UK Cabinet warn Theresa May to rule out no-deal Brexit or face resignations
Theresa May has been urged by four of her own Cabinet ministers to rule out the possibility of a no-deal Brexit by the end of the month or face a wave or resignations from the Government.
The Guardian reports senior ministers David Gauke, Greg Clark, Amber Rudd and David Mundell all told the Prime Minister at a meeting on Monday that the prospect of Britain leaving the EU without a deal was hurting businesses.
The Prime Minister has repeatedly warned MPs that Britain will leave without a deal on 29 March if they do not swing behind her agreement, although her leading Brexit negotiator was last week overhead suggesting May could instead opt for a "long" extension to talks with Brussels.
According to The Sun, Work and Pensions Secretary Amber Rudd and Business Greg Clark both used the meeting to warn May that up to 22 ministers and government aides could resign unless she takes no-deal off the table before the next Commons Brexit votes on 27 February.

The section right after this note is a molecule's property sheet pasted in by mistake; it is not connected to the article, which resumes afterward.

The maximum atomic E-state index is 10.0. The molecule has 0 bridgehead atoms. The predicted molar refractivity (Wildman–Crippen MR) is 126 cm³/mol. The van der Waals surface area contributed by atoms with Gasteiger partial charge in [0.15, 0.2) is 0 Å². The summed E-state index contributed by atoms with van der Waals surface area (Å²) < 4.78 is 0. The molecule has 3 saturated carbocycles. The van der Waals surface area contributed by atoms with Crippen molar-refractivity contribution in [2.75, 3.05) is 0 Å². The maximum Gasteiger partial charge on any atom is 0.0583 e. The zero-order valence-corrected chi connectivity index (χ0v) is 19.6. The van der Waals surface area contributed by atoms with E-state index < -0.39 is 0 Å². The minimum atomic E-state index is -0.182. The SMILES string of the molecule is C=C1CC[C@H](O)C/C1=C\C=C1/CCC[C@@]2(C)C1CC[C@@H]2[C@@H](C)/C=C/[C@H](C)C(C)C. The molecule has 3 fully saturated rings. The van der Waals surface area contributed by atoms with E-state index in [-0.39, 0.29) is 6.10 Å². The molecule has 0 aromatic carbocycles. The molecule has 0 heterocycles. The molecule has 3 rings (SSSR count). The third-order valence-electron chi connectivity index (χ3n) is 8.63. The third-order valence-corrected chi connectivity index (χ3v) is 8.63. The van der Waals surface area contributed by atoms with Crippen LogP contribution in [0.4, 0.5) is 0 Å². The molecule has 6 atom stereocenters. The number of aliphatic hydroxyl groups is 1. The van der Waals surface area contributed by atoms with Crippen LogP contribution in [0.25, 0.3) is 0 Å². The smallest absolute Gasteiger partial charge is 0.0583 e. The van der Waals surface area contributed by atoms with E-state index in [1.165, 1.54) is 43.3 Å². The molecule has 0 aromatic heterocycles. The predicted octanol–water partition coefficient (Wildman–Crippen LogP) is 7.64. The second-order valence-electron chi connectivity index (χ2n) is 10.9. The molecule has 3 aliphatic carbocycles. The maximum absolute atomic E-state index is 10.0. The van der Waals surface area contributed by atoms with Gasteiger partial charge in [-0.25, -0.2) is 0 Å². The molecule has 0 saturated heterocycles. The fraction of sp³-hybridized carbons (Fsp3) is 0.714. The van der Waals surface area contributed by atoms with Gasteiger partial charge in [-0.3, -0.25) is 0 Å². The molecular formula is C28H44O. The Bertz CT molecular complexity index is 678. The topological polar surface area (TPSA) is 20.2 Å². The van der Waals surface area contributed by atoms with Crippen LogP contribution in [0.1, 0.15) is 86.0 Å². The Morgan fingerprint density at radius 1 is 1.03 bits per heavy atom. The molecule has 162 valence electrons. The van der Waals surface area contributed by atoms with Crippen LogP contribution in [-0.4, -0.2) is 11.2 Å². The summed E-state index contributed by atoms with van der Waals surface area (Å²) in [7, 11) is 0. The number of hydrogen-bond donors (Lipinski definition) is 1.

The pair are said to have urged her to commit to extending talks with the EU if an agreement that MPs can swallow is not struck in time.
One of the ministers at Monday's private meeting in Downing Street told Holyrood's sister site PoliticsHome: "We don't want to leave without a deal."
The demand from the four Cabinet ministers came as Brexit Secretary Stephen Barclay and Attorney General Geoffrey Cox pressed ahead with May's plan to try and secure changes to the Northern Ireland backstop.
Brexiteers and the DUP fear that the backstop, which the EU argues is the only way to avoid a hard border in Northern Ireland if talks break down, could leave the UK indefinitely bound by EU rules.
The pair of top ministers will on Wednesday return to Brussels with new legal wording to try and assuage the concerns of Tory and DUP MPs.
European Commission President Jean-Claude Juncker meanwhile declared that Brexit was now "in God's hands", as he said the EU would be open to Britain delaying its departure in order to avoid a no-deal outcome.
He told German newspaper Stuttgarter Zeitung: "When it comes to Brexit, it is like being before the courts or on the high seas; we are in God’s hands. And we can never quite be sure when God will take the matter in hand."
The top EU official added: "If you are asking for how long the withdrawal can be postponed, I have no timeframe in mind.
"With Brexit so many timetables have already gone by the wayside."